When used for navigating among images of an early globe, the coastlines of continents and islands shown on the navigation device may not correspond exactly to those shown on the globe itself. With the Mercator 1541 globe, for example, at the expected position of Japan (approximately 140° East, 35° North) one finds neither Japan nor even the eastern coast of Asia, but an area roughly corresponding to Tibet. This is because Mercator (like other cartographers of his day) greatly overestimated the combined longitudinal extent of Europe and Asia. However the correspondence between what you expect to see and what is actually displayed will usually be close enough so that given the currently displayed image, along with the earth image on the navigation device, one can easily find, and navigate to, the image segment you are looking for. Also, the prime meridian on an old globe will not correspond with the current (Greenwich) prime meridian, but this difference has no effect on the approach taken here; it simply results in the old globe's longitude markings being offset by some constant amount from the modern coordinates used by the navigation device. On the Mercator globe, the prime meridian is drawn through the Canary Islands, 14 degrees west of the Greenwich prime meridian (but only 12 degrees west of the location of Greenwich as shown on the Mercator globe).Arbitrarily, all images (except for the two polar images) are presented with north at the top. For the North Pole, the image is taken with the (Greenwich) prime meridian going downwards from the (polar) centerpoint, and for the South Pole, the image is taken with the prime meridian going upwards from the (polar) centerpoint. When manipulating the navigation device, the positioning of the globe image also reflects the orientation choices described here.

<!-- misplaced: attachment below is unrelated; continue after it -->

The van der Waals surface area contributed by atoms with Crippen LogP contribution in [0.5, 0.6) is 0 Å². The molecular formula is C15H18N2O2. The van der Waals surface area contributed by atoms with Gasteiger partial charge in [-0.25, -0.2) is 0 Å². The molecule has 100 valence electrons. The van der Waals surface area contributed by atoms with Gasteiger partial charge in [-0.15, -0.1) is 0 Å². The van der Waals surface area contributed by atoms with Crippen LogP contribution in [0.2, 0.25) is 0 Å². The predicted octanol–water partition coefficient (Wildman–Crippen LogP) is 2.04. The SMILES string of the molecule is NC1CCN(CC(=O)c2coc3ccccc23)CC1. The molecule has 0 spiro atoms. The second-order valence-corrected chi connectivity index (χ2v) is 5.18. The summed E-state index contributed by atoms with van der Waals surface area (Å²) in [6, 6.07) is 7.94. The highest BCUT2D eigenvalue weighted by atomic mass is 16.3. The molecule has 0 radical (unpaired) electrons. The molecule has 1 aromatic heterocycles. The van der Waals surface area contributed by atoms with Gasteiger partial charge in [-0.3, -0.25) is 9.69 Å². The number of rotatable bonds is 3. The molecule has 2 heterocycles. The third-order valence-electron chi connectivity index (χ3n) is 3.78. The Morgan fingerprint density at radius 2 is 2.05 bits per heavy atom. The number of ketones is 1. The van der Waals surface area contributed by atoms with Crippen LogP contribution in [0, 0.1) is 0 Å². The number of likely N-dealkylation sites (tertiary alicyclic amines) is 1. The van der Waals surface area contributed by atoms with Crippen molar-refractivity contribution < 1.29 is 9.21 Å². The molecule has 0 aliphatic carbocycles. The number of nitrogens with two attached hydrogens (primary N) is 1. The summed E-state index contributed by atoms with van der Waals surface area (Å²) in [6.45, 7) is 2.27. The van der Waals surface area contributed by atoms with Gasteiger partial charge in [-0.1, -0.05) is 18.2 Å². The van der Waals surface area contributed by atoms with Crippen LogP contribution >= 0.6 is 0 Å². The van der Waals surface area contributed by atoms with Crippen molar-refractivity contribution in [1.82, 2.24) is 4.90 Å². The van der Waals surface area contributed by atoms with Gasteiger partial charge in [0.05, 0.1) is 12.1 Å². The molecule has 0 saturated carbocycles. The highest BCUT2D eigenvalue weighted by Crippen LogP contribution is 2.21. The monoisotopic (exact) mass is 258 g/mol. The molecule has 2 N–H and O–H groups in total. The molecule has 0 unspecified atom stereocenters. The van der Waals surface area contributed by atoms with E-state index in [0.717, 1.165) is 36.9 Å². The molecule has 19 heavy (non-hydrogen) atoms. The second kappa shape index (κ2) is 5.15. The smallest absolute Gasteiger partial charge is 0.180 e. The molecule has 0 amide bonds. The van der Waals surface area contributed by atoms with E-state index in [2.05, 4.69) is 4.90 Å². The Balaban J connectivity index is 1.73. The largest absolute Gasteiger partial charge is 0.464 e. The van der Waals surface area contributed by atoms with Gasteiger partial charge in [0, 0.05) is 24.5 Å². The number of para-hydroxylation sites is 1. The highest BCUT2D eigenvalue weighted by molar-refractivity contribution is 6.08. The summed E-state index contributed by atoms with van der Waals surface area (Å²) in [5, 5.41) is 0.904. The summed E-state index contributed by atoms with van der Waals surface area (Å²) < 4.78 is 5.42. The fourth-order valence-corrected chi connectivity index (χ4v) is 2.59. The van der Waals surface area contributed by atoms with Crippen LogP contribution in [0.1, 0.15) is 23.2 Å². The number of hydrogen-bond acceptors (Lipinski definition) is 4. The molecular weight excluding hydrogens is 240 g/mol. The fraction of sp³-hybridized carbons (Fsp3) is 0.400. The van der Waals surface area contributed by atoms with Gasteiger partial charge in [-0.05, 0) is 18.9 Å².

The coordinates shown for each image/polygon center are the longitude and latitude rounded to the nearest degree. The longitudes are, in fact, exact degrees. The non-polar latitudes, shown as 11, 27, and 53 degrees (both north and south), are, more precisely, 10°48', 26°35', and 52°37', respectively.